There was a blast from the recent past present on the bench for Brighton & Hove Albion as they visited Wearside on this day in 1988; a man who’d made a brief and unwitting cameo during a famous Sunderland cup run three years earlier.
Then with Chelsea, Dale Jasper had been involved in our League Cup semi-final with the Blues and was responsible for conceding two penalties at Roker Park as the Lads took control of the tie.
At that point, we were an established top-flight outfit with one eye on a trip to Wembley, and yet we were about to enter one of the most dismal periods in our entire history.
Having reached the national stadium, the final against Norwich City proved to be a damp squib and was followed by a slide down the leagues, with two relegations in three hugely dispiriting campaigns.
The good news, however, was that under manager Denis Smith, we were starting to turn things around and after victories over Doncaster Rovers and Bury in our two previous outings, we were looking to solidify our place at the top of Division Three.
The Lads had already been out in front for several months, but Albion were among the chasing pack and seemed to be in no mood to roll over.
Gary Owers broke a bone in his foot during a physical encounter, whilst Reuben Agboola also had to come off after suffering a dead leg, with the subsequent changes forcing Smith to shift the emerging Marco Gabbiadini into a somewhat unfamiliar midfield role.
It was important that his charges struck a balance between being up for the fight but playing well, and their determination to do just that shone through.
The only goal of the game was a somewhat scruffy effort but after dominating the first half, Sunderland were put onto the back foot as the game went on, and we did well to hold on to our slender advantage.
The winner originated from a training ground free-kick routine that initially went awry but eventually proved successful.
Three players huddled around the dead ball, and when Gordon Armstrong’s initial attempt was twice deflected, Steve Doyle worked it back into the box.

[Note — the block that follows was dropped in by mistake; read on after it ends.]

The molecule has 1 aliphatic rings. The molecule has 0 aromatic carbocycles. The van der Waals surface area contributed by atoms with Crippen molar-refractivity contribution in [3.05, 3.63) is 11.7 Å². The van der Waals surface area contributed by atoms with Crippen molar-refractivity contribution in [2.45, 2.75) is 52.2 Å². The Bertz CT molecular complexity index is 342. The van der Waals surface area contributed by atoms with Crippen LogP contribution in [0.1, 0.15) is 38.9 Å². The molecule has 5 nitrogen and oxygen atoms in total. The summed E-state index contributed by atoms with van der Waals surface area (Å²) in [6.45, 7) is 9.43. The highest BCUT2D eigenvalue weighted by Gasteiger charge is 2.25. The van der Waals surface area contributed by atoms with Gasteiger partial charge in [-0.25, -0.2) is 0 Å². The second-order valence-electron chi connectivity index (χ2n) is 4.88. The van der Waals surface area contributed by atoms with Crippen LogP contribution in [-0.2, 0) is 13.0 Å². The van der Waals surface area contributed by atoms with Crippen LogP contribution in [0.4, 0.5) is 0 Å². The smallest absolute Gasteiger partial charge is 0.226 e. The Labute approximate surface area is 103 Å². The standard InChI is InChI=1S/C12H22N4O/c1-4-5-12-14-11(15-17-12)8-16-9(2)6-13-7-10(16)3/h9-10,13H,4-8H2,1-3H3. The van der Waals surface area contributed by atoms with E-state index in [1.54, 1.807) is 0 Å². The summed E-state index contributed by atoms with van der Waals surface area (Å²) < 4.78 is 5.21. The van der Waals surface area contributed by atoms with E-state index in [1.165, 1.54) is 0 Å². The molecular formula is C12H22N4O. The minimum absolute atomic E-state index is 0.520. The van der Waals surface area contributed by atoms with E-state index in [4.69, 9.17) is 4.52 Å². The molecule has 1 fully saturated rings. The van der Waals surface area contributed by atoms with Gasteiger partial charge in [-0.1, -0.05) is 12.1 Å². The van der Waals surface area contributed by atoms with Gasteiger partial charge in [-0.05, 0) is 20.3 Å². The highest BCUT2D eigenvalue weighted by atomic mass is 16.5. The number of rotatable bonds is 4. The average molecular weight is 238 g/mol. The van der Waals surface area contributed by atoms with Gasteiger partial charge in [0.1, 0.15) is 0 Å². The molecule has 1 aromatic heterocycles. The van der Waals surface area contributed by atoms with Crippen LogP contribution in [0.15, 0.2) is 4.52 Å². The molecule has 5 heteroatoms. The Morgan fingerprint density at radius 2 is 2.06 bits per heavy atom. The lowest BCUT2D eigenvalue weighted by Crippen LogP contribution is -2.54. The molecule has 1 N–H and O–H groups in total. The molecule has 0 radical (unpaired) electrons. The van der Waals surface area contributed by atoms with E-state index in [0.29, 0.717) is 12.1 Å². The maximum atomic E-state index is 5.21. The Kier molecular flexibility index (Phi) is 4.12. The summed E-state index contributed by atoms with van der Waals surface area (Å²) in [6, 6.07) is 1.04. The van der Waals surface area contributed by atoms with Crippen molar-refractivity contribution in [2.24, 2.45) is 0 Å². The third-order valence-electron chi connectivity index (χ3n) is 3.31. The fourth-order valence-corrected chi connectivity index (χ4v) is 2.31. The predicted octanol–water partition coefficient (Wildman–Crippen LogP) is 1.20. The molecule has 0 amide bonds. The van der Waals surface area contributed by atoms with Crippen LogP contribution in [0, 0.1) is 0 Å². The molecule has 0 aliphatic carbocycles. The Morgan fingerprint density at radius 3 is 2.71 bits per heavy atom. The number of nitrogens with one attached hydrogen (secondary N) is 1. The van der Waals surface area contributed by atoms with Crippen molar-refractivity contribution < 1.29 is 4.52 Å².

Paul Lemon, who had established himself on the wing despite playing as a striker in his younger days, seized the opportunity and swept in a snapshot off the post with impressive technique.
The performance pleased Smith no end, as he told the press afterward that he gained more pleasure from this showing than in the recent routs of Southend United and Rotherham United, during which we scored seven goals apiece.
The Seagulls had already demonstrated their capabilities earlier in the season at the Goldstone Ground, becoming one of only three sides to beat Sunderland in the league so far. The boss continued his post-match summary by expressing his opinion that alongside Notts County, the visitors were the best team the Lads had faced during the campaign.
His assertion was backed up by Albion’s form ahead of the Wearside fixture, with the visitors having lost only once in their previous twenty-one outings.
Overcoming such a strong opponent was a major boost, as was the news that on the same afternoon, Notts County had also lost, putting Sunderland four points clear with a game in hand.
As if this wasn’t impressive enough, we also had the second-best goal difference in the entire Football League, behind Liverpool.
Jasper, meanwhile, remained on the bench during the action, joining the seventh-highest gate in the country that weekend, despite this being a third-tier clash.
He remained a vital part of the squad as Brighton & Hove eventually finished as runners-up come May, and he next crossed paths with the Lads once he’d moved to Crewe Alexandra, featuring in a pre-season friendly ahead of 1989/1990, a campaign that would also end in promotion as Smith’s Roker renaissance continued.
Saturday 16 January 1988
Barclays League Division Three
Sunderland 1 (Lemon 32’)
Brighton & Hove Albion 0
Sunderland: Hesford, Kay, Bennett; MacPhail, Agboola (Bertschin 57’), Lemon; Owers (Gray 57’), Doyle, Armstrong; Gates, Gabbiadini